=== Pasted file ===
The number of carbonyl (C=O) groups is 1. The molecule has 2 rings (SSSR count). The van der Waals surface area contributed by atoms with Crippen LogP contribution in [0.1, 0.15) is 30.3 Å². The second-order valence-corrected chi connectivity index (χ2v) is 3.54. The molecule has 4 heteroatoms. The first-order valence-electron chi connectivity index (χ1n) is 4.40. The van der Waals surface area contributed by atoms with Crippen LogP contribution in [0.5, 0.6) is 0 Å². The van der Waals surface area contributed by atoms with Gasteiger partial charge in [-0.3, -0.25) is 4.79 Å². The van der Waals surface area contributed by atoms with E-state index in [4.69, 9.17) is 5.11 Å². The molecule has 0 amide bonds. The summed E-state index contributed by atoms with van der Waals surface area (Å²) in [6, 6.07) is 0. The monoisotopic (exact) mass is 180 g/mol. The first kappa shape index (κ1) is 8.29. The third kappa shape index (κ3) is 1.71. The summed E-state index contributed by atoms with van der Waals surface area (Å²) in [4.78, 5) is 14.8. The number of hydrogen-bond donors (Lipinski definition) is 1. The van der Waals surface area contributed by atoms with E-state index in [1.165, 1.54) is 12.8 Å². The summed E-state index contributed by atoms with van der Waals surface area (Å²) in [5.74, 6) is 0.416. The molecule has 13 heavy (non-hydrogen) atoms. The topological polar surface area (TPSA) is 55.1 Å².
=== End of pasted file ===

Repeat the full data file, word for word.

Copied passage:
The number of carbonyl (C=O) groups is 1. The molecule has 2 rings (SSSR count). The van der Waals surface area contributed by atoms with Crippen LogP contribution in [0.1, 0.15) is 30.3 Å². The second-order valence-corrected chi connectivity index (χ2v) is 3.54. The molecule has 4 heteroatoms. The first-order valence-electron chi connectivity index (χ1n) is 4.40. The van der Waals surface area contributed by atoms with Crippen LogP contribution in [0.5, 0.6) is 0 Å². The van der Waals surface area contributed by atoms with Gasteiger partial charge in [-0.3, -0.25) is 4.79 Å². The van der Waals surface area contributed by atoms with E-state index in [4.69, 9.17) is 5.11 Å². The molecule has 0 amide bonds. The summed E-state index contributed by atoms with van der Waals surface area (Å²) in [6, 6.07) is 0. The monoisotopic (exact) mass is 180 g/mol. The first kappa shape index (κ1) is 8.29. The third kappa shape index (κ3) is 1.71. The summed E-state index contributed by atoms with van der Waals surface area (Å²) in [4.78, 5) is 14.8. The number of hydrogen-bond donors (Lipinski definition) is 1. The van der Waals surface area contributed by atoms with E-state index in [1.165, 1.54) is 12.8 Å². The summed E-state index contributed by atoms with van der Waals surface area (Å²) in [5.74, 6) is 0.416. The molecule has 13 heavy (non-hydrogen) atoms. The topological polar surface area (TPSA) is 55.1 Å².